5 targeted drugs for the treatment of ALK positive non-small-cell lung cancer(ALK+mNSCLC) 

Date:2023-04-10 Views: 87 Times

ALK-positive non-small cell lung cancer (NSCLC) is a subtype of lung cancer characterized by the presence of an abnormal ALK gene fusion. Targeted therapies have been developed to specifically inhibit the activity of the ALK protein, which can help to control tumor growth and progression.

The use of tyrosine kinase inhibitors (TKIs) has led to significantly improved survival benefits for patients with ALK-positive non-small cell lung cancer (NSCLC). However, the clinical benefits of targeting ALK using TKIs are limited due to the emergence of drug resistance.

The drugs that have been approved by the U.S. Food and Drug Administration (FDA) to target ALK-positive lung cancer are called ALK inhibitors and include:

Crizotinib[1]

Crizotinib (Xalkori) is the targeted therapy drug that is first used to treat advanced or metastatic non–small cell lung cancer that is ALK positive. If the cancer stops responding to crizotinib, or if you can’t take crizotinib, these targeted therapy drugs may be used.

Approval Statushttps://www.accessdata.fda.gov/drugsatfda_docs/label/2020/202570s045lbl.pdf
Instructions for use:dosing, indications, interactions...etc.https://www.accessdata.fda.gov/drugsatfda_docs/label/2020/205755s011lbl.pdf
REFERENCE

Ceritinib[2]

Ceritinib is a second-generation ALK inhibitor that has demonstrated efficacy in patients with ALK-positive NSCLC, including those who have experienced disease progression on crizotinib. It is also approved for patients who cannot tolerate crizotinib or have not been previously treated with an ALK inhibitor.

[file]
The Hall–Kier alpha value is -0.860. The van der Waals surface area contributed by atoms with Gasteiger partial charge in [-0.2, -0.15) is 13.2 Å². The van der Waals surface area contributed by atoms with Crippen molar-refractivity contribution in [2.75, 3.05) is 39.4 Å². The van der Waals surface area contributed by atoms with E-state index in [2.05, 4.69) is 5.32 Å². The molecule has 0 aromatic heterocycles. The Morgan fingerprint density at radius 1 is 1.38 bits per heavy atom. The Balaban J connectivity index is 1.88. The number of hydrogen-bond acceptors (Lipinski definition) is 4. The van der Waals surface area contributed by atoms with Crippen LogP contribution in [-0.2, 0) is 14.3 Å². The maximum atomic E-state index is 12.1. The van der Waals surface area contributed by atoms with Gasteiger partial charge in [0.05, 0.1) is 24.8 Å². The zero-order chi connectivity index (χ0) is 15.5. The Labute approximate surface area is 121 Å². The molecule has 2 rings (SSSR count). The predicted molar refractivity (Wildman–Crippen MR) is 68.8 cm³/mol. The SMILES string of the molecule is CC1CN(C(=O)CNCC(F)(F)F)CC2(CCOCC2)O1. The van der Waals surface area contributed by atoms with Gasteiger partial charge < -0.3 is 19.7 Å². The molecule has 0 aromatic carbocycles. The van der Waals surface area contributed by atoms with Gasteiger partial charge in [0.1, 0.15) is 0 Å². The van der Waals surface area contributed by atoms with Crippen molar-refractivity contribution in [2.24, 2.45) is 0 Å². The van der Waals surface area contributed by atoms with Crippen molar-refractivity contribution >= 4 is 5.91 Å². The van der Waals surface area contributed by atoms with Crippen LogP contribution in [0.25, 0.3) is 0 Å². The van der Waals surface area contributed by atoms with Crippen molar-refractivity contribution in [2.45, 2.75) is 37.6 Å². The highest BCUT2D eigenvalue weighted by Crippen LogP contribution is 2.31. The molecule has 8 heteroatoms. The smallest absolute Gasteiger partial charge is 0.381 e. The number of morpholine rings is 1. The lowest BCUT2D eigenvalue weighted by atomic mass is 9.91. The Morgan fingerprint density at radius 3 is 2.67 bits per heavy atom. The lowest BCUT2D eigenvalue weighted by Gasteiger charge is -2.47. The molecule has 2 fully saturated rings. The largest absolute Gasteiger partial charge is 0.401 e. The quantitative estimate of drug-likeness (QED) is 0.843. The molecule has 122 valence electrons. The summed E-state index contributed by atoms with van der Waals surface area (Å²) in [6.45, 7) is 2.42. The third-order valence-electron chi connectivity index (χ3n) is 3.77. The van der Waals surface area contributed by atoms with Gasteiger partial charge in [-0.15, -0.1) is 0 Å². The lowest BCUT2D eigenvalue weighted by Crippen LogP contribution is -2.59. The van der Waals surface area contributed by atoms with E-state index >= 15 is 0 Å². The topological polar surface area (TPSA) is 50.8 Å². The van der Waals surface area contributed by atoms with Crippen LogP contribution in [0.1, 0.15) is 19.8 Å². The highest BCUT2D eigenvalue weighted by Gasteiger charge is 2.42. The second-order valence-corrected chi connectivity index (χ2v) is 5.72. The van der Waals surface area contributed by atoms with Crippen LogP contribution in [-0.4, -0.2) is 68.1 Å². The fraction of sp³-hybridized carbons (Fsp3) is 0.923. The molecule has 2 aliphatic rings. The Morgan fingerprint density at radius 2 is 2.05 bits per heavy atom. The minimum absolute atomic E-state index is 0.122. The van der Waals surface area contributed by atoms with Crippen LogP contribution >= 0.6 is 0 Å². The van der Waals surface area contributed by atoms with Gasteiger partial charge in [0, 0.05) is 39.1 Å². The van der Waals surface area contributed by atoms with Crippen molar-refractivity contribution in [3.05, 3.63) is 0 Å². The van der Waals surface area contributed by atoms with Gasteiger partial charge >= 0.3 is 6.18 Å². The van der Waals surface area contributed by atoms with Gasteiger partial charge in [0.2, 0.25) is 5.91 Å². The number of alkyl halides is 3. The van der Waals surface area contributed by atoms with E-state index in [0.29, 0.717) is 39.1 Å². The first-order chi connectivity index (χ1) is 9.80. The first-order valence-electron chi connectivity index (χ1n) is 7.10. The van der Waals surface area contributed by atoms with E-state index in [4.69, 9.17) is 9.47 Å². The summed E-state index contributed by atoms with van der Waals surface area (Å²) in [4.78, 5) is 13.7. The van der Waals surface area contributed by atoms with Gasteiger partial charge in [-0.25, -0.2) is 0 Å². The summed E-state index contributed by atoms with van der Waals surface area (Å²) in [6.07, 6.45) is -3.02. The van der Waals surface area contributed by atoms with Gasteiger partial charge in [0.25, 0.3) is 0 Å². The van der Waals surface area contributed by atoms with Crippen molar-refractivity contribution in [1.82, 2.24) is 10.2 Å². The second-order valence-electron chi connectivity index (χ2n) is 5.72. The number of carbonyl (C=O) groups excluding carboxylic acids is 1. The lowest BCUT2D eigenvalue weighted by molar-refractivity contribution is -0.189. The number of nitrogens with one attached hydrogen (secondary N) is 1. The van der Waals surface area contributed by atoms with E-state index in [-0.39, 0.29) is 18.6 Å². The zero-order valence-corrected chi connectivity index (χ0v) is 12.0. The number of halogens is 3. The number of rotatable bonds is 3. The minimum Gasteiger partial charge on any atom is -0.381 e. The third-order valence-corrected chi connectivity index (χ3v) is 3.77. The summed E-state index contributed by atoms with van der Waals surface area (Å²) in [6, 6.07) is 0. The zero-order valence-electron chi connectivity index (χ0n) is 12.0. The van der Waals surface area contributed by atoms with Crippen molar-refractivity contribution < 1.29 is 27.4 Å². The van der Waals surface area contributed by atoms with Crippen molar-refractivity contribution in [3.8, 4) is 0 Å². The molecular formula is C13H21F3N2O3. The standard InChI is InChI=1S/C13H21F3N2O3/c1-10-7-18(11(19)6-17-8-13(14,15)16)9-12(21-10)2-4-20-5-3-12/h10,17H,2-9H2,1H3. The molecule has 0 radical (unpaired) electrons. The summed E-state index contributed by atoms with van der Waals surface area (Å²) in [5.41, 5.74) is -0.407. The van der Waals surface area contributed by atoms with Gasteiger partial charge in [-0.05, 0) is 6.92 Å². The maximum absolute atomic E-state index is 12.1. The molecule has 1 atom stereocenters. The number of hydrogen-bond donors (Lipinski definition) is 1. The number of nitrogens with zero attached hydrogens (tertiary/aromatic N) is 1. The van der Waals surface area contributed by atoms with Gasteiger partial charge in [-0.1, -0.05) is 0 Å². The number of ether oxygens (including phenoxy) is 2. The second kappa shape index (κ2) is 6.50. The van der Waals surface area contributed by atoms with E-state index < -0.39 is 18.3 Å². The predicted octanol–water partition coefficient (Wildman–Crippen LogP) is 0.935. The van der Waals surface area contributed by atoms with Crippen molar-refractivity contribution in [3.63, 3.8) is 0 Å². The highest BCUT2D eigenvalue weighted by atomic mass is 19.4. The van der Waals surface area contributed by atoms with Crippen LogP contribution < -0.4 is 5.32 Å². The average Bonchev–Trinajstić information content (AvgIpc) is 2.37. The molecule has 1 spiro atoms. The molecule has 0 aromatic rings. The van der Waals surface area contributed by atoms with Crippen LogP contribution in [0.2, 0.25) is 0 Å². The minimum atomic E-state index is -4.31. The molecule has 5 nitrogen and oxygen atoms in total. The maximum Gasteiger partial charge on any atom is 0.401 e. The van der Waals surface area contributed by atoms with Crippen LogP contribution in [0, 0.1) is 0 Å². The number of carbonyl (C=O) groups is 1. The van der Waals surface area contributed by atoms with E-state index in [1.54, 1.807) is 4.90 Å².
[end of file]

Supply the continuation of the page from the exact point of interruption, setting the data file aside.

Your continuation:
Approval Statushttps://www.accessdata.fda.gov/drugsatfda_docs/label/2020/205755s011lbl.pdf
Instructions for use:dosing, indications, interactions...etc.https://www.accessdata.fda.gov/drugsatfda_docs/label/2020/205755s011lbl.pdf
REFERENCE

Alectinib[3]

Alectinib is another second-generation ALK inhibitor that has proven effective in treating ALK-positive NSCLC, particularly in patients who have developed resistance to crizotinib. Alectinib has also demonstrated a strong ability to penetrate the blood-brain barrier, making it effective against brain metastases.

Approval Statushttps://www.accessdata.fda.gov/drugsatfda_docs/label/2020/208434s028lbl.pdf
Instructions for use:dosing, indications, interactions...etc.https://www.accessdata.fda.gov/drugsatfda_docs/label/2020/208434s028lbl.pdf
REFERENCE

Brigatinib[4]

Brigatinib is a potent ALK inhibitor approved for the treatment of ALK-positive NSCLC after crizotinib failure. It has shown efficacy in patients with brain metastases and has a manageable safety profile.

Approval Statushttps://www.accessdata.fda.gov/drugsatfda_docs/label/2020/208772s005lbl.pdf
Instructions for use:dosing, indications, interactions...etc.https://www.accessdata.fda.gov/drugsatfda_docs/label/2020/208772s005lbl.pdf
REFERENCE

Lorlatinib[5]

Lorlatinib is a third-generation ALK inhibitor that has demonstrated activity against ALK-positive NSCLC, even in patients who have experienced disease progression on prior ALK inhibitors. It is approved for the treatment of patients who have progressed on crizotinib and at least one other ALK inhibitor or who cannot tolerate other ALK inhibitors.

Approval Statushttps://www.accessdata.fda.gov/drugsatfda_docs/label/2020/210868s007lbl.pdf
Instructions for use:dosing, indications, interactions...etc.https://www.accessdata.fda.gov/drugsatfda_docs/label/2020/210868s007lbl.pdf
REFERENCE

These targeted drugs have significantly improved the outcomes for patients with ALK-positive NSCLC. However, patients may eventually develop resistance to these treatments, and further research is needed to identify novel therapies that can overcome this resistance. Always consult with a healthcare provider to determine the best treatment options for your specific situation.


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